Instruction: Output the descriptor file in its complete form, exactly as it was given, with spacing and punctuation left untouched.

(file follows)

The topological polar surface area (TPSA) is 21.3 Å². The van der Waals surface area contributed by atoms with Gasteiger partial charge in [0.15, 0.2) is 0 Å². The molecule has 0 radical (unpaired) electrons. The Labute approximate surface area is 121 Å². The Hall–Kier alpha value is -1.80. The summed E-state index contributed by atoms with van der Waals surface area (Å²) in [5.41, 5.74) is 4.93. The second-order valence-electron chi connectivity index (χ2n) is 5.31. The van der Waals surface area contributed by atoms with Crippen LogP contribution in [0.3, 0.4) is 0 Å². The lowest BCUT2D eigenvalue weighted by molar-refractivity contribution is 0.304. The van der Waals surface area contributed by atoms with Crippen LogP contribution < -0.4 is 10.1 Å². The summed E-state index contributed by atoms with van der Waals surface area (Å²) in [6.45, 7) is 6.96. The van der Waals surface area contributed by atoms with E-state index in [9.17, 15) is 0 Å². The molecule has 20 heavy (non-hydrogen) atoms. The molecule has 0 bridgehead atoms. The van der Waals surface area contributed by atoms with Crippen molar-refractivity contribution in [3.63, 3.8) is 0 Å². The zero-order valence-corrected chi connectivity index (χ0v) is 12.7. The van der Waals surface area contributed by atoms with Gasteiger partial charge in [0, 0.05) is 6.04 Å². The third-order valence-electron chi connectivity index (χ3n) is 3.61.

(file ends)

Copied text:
The topological polar surface area (TPSA) is 21.3 Å². The van der Waals surface area contributed by atoms with Gasteiger partial charge in [0.15, 0.2) is 0 Å². The molecule has 0 radical (unpaired) electrons. The Labute approximate surface area is 121 Å². The Hall–Kier alpha value is -1.80. The summed E-state index contributed by atoms with van der Waals surface area (Å²) in [5.41, 5.74) is 4.93. The second-order valence-electron chi connectivity index (χ2n) is 5.31. The van der Waals surface area contributed by atoms with Crippen LogP contribution in [0.3, 0.4) is 0 Å². The lowest BCUT2D eigenvalue weighted by molar-refractivity contribution is 0.304. The van der Waals surface area contributed by atoms with Crippen LogP contribution < -0.4 is 10.1 Å². The summed E-state index contributed by atoms with van der Waals surface area (Å²) in [6.45, 7) is 6.96. The van der Waals surface area contributed by atoms with E-state index in [9.17, 15) is 0 Å². The molecule has 20 heavy (non-hydrogen) atoms. The molecule has 0 bridgehead atoms. The van der Waals surface area contributed by atoms with Crippen molar-refractivity contribution in [3.63, 3.8) is 0 Å². The zero-order valence-corrected chi connectivity index (χ0v) is 12.7. The van der Waals surface area contributed by atoms with Gasteiger partial charge in [0, 0.05) is 6.04 Å². The third-order valence-electron chi connectivity index (χ3n) is 3.61.